The importance of pre-excavation permafrost detection within ancient burial mounds in the Altai by geophysical methods is hard to overestimate. There was no way of detecting small quantities of frozen ground or ice under stone mounds, and this is a topical issue in Russian archeology. Frozen mounds, which retain organic matter owing to natural processes, are an exceptional source of information about historical and cultural processes in the Early Iron Age. Pre-excavation geophysical prospecting is especially important in the context of global warming, which might destroy a whole layer of cultural and historical information.
The integrated geophysical studies conducted in recent years focused on a group of archeological sites of the Pazyryk culture whose burial constructions are very likely to contain frozen artifacts. As a rule, such burial mounds are located at a considerable altitude and contain permafrost, which creates unique conditions for the preservation of artifacts. Such localities include the Ukok high plateau (southern Altai) and the northwestern part of Mongolian Altay. Systematic field studies were conducted on the Ukok Plateau in 2003 and 2007 and in the adjacent territory of Mongolian Altay in 2005 and 2006. The following geophysical methods were used: vertical electrical sounding (VES), electrical tomography (ET), shallow frequency scanning, georadiolocation, magnetic susceptibility measurements, gamma-ray spectrometry, and chromatography. The field works were planned with a heavy reliance on the 3D mathematical simulation of electric and EM fields, which is meant for a realistic estimate of the possibilities of geoelectrics and the best ways of its application to burial-mound studies and data interpretation.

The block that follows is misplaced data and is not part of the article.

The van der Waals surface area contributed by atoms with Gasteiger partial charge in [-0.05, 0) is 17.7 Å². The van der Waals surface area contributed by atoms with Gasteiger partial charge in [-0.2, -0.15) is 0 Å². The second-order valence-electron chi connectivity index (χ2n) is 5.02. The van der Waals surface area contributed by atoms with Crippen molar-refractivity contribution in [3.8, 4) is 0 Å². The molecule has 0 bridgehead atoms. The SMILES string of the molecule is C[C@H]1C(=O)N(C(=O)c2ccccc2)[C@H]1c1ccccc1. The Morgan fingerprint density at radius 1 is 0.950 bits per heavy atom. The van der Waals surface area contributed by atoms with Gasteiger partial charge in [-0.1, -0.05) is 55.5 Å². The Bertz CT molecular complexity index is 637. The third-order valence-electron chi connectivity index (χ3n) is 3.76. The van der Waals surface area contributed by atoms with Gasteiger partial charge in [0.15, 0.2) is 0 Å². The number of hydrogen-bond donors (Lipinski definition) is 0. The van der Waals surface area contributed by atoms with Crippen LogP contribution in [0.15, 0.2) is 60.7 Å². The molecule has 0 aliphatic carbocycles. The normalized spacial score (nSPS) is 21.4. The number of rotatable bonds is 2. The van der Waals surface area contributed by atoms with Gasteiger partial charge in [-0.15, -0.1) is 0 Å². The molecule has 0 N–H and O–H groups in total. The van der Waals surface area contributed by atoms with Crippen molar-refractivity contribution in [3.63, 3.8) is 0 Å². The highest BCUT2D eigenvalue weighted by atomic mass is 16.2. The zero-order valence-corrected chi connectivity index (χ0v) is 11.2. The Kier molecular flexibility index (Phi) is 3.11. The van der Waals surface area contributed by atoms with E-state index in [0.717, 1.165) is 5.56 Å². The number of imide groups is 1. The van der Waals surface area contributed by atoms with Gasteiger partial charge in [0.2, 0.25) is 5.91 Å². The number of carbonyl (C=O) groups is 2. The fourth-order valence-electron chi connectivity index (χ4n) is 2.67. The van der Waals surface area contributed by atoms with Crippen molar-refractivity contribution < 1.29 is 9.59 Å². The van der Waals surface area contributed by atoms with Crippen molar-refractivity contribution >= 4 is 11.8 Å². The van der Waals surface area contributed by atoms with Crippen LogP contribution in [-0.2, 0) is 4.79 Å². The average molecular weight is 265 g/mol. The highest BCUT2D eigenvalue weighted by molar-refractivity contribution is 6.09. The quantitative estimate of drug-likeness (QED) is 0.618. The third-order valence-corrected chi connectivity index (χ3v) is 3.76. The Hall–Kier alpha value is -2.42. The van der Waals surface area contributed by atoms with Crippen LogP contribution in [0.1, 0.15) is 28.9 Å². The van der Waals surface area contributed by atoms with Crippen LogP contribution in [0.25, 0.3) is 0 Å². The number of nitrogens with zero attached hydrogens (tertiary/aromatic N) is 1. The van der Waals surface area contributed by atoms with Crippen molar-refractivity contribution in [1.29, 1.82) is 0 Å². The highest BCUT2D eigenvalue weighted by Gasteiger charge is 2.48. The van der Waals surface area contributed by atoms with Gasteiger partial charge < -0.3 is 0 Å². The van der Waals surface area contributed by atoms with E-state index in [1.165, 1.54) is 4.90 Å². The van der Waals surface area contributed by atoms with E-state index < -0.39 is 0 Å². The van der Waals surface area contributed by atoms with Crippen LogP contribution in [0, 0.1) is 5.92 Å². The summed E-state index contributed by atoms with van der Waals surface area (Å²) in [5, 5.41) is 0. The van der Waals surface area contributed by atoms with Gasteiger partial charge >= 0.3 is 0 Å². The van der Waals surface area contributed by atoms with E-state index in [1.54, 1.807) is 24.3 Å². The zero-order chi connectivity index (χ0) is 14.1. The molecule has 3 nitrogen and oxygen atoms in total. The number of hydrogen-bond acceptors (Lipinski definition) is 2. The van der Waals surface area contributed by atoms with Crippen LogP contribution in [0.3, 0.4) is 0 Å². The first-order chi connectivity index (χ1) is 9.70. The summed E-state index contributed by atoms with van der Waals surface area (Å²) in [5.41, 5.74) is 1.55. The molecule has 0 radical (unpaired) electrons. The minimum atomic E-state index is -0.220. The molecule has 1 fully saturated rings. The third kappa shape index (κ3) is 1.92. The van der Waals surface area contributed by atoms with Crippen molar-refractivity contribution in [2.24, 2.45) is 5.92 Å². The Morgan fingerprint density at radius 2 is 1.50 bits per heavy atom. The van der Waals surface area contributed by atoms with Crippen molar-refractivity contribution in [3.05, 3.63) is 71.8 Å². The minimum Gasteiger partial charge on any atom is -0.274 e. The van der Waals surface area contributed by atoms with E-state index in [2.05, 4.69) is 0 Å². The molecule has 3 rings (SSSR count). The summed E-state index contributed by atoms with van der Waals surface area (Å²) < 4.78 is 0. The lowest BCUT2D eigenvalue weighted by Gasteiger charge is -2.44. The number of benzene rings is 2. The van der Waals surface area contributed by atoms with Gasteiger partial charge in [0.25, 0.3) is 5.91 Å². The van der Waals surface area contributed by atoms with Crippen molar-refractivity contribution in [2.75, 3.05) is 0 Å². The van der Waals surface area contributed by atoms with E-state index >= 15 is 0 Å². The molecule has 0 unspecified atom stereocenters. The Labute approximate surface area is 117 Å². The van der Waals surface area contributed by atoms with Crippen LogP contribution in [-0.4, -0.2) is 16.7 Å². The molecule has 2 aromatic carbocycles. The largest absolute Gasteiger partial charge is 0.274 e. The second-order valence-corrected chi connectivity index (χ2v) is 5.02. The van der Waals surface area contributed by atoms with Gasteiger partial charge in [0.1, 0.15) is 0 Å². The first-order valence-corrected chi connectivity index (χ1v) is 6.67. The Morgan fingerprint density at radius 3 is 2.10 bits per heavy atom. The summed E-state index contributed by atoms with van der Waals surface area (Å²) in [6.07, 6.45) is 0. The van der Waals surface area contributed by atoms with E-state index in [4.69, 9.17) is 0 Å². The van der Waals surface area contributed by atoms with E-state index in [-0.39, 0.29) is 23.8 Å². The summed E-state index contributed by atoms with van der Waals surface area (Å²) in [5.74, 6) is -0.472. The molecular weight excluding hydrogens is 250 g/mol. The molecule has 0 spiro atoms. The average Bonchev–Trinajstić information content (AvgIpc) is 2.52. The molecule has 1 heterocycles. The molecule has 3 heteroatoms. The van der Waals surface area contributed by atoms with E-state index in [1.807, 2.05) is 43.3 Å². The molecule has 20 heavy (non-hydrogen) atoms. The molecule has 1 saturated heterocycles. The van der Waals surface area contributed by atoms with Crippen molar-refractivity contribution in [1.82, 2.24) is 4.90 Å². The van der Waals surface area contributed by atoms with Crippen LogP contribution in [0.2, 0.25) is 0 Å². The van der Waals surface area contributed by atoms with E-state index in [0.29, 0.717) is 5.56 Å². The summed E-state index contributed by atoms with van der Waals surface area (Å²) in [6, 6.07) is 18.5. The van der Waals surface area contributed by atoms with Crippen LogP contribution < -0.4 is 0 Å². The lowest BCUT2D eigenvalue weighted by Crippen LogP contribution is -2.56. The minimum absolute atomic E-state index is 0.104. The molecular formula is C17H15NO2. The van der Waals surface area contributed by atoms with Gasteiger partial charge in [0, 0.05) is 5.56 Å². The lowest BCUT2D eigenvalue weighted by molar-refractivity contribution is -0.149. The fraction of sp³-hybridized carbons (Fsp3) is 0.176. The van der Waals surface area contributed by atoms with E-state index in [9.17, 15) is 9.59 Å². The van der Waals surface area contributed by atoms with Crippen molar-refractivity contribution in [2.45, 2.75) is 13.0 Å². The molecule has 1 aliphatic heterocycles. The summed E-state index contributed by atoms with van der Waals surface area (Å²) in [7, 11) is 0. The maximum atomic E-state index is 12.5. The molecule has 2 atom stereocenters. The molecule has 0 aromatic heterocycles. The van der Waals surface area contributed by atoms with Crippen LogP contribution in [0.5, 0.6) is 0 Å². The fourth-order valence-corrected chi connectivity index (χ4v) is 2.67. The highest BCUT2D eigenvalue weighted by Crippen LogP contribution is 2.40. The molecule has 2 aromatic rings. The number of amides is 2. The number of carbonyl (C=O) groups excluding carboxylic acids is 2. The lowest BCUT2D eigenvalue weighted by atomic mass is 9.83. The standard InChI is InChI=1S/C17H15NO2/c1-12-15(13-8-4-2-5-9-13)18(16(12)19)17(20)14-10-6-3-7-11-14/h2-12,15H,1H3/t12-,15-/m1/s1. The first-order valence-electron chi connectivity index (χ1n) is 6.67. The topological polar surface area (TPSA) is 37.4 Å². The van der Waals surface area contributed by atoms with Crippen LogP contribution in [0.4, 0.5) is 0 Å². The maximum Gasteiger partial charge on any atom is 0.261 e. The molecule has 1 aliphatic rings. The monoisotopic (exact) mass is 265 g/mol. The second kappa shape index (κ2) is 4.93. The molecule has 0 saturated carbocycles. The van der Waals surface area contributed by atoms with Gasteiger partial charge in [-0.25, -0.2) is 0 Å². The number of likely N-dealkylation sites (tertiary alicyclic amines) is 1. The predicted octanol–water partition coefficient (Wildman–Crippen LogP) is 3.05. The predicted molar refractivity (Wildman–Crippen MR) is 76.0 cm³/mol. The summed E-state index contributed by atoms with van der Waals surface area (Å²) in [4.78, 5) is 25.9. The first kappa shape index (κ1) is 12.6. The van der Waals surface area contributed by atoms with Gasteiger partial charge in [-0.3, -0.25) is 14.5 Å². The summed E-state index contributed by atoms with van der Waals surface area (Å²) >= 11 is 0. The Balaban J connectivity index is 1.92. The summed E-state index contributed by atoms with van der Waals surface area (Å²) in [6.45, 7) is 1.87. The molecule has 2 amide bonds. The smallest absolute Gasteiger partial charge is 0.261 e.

The excavations conducted in 2006 in northwestern Mongolia within the Altai Mts. confirmed the geophysical prediction of permafrost at all the sites identified by the geophysical studies in 2005. In one of the mounds, they yielded a unique intact tomb of a Scythian warrior.